Wednesday October 25, 2023
Clothing Alterations: by Lynette Atkinson-Parker For your sewing requirements Phone 03 578 1010 or 027 578 1010 Quality Service Guaranteed
Notice of AGM Hospice Marlborough Tuesday 14 November 2023 4.30pm Start To be held at Hospice, Hospice Marlborough Lounge, Gate 2, Wairau Hospital, Hospital Road, Blenheim Followed by light refreshments.
Room attendants wanted permanent part time This involves bed making and cleaning in a busy hotel. Must be available weekdays, weekends and public holidays. Hours of work between 8am and 3pm as advised on a weekly roster and number of hours per week dependant on number of days willing to work. Attention to detail is important but previous experience not necessary as employer will provide on the job training. Must have a valid New Zealand work visa and advise expiry date when applying. apply to rooms Division manager email: firstname.lastname@example.org
Insurance - Broker Support Role
Community Law Marlborough will be running it’s Picton clinic this Friday by appointment only.
Are you looking for a new challenge? Do you have experience in Personal Lines or Commercial Insurance?
To make an appointment please contact Reception Phone: (03) 577 9919 or Email: email@example.com.
We are looking for a Broker Support to join our team based in Blenheim. You will already hold some experience and be proficient in MS applications, keying data and attention to detail. ICIB BW supports returning to work and flexi working hours. A full Position Description is available, as is a competitive salary and career pathway.
November 18th & 19 th
COUNTRY GARDEN TOUR of gardens in the Rapaura area Marlborough’s growing number of bike tracks means it is now poised for more large-scale mountain bike events. Photo Credit: Blissfield Photography. Wanted 18yr male old attending NMIT at Woodbourne airbase from Feb 2024 seeks place in est.flat. ns, nd, nv, sociable. Will consider private board. Contact Russell 0210342563
Wanted to Buy S ta m p a nd coin collections, old toys, post cards etc Cash paid. Local Ph 021 138 8949
For Sale Double slat bed, timber frame, mattress and bedding. Excellent condition $190 Ph: 021 1124 764
Got an important issue to share with Marlborough? Text your thoughts to: 027 242 5266
Plant Stall, Cake stall and Refreshments available Programmes $25 Cash please from: Devon Nursery, Islington Gardens, Selmes Garden Trust, Roselands Pets and Plants and Renwick FreshChoice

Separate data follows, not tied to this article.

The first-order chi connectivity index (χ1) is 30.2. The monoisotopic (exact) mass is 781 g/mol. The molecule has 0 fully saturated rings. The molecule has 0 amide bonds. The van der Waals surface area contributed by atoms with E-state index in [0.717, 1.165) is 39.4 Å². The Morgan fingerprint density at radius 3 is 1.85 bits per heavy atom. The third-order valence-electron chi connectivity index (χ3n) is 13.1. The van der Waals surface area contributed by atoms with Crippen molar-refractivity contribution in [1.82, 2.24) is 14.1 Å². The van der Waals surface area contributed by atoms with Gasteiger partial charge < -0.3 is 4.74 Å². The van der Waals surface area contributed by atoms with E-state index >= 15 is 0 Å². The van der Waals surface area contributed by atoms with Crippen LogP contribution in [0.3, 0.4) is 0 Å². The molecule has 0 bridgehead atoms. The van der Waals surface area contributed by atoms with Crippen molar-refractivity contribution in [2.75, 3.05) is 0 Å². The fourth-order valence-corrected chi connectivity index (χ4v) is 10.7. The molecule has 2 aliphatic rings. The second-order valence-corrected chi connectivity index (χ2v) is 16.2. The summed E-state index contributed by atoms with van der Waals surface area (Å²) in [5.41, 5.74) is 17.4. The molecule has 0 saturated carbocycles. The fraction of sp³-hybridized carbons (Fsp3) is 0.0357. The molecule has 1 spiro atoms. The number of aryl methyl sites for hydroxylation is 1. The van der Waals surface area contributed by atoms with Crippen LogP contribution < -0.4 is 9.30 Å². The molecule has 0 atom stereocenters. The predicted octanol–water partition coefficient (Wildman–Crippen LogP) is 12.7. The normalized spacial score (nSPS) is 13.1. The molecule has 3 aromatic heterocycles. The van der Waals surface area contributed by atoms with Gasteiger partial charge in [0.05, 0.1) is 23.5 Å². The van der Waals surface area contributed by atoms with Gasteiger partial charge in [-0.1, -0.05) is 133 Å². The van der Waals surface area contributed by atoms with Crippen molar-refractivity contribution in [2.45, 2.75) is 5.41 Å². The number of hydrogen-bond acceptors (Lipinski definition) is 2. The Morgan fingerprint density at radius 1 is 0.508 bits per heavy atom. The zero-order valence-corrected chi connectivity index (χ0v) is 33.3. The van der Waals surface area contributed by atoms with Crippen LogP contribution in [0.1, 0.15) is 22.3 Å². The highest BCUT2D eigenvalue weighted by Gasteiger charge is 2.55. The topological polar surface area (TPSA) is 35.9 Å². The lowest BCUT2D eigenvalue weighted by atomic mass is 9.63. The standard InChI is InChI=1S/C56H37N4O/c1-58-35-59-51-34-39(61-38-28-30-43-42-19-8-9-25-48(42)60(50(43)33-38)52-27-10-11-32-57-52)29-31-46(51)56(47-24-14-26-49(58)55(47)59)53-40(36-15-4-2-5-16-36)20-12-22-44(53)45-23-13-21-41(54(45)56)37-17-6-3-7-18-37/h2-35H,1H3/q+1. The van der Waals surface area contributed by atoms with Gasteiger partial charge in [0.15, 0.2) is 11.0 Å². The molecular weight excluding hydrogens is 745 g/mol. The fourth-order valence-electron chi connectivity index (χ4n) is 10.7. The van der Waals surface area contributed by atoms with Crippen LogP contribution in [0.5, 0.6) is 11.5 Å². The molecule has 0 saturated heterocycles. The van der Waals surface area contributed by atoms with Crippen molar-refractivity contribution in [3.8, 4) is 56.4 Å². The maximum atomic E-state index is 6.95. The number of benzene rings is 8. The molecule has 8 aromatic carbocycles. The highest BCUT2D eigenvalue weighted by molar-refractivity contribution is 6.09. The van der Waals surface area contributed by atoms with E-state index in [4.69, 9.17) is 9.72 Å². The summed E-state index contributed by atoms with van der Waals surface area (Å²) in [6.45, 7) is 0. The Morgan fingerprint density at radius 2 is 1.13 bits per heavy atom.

- Tickets on sale SOON! Kindly sponsored by Tractor Repairs and Spares & Newman Excavations
Retirement Villages Residents Association of New Zealand You are cordially invited to attend a Regional Forum of the RV Residents Association Friday 3rd November 2023, 2.30pm (for afternoon tea) The Wesley Centre, 3 Henry Street, Blenheim gueSt SpeAkeR: Brian Peat - RV Residents National President Brian will be reporting on current developments concerning the review of the Retirement Villages Act 2003.The structure of the RV Residents organisation. The advantages to village residents, intending residents and associate membership including families. The importance of village contacts and future focus. There will be time for questions. Friends and family are most welcome to attend this forum COSt: A gold coin donation would be appreciated to help defray expenses Please RSVP to - firstname.lastname@example.org - Ph: 03-578 4950 We acknowledge the valued assistance of Grey Power Marlborough in organising this event
“We look forward to seeing you all there”
Applications in confidence to: Wayne Wiffen ICIB Brokerweb 027 700 6647 email@example.com
Visit us online at blenheimsun.co.nz
ESS At RNZAF WOODBOURNE We are looking for 2x enthusiastic Permanent Full Time Catering Assistants to work at our site at NZDF Woodbourne in Blenheim. From 30hrs a week, rostered across a 7 day week Roster on weekends rotation,with flexibility to suit your lifestyle. Our amazing Kitchen Team is in also un need of 2x Full-Time Chef rostered across a 7 day week rotating roster. A rewarding Job/Career serving our Defence Force personnel with Sociable hours including down time over Xmas and New Year. Please contact Ronnie Asciutto on – firstname.lastname@example.org or call 0210489945 anytime before 5pm.
Trustee Vacancies The Marlborough Civic Theatre Trust was formed in 1974 to govern over the Marlborough Civic Theatre, now the ASB Theatre Marlborough, and to promote the Performing Arts in Marlborough. At least two Trustees each year must retire and applications are now open for two (2) positions. Retiring Trustees may re-apply. These are voluntary positions. All applications will go to the Appointments Committee for final selection. If you are interested, nominations must be emailed to: email@example.com Subject Line: Appointments Committee By 5 pm Friday, 10th November 2023 All applications should be accompanied by a Curriculum Vitae and include two Referees/References. The email and covering letter should state how you, as an applicant can add value to the Trust.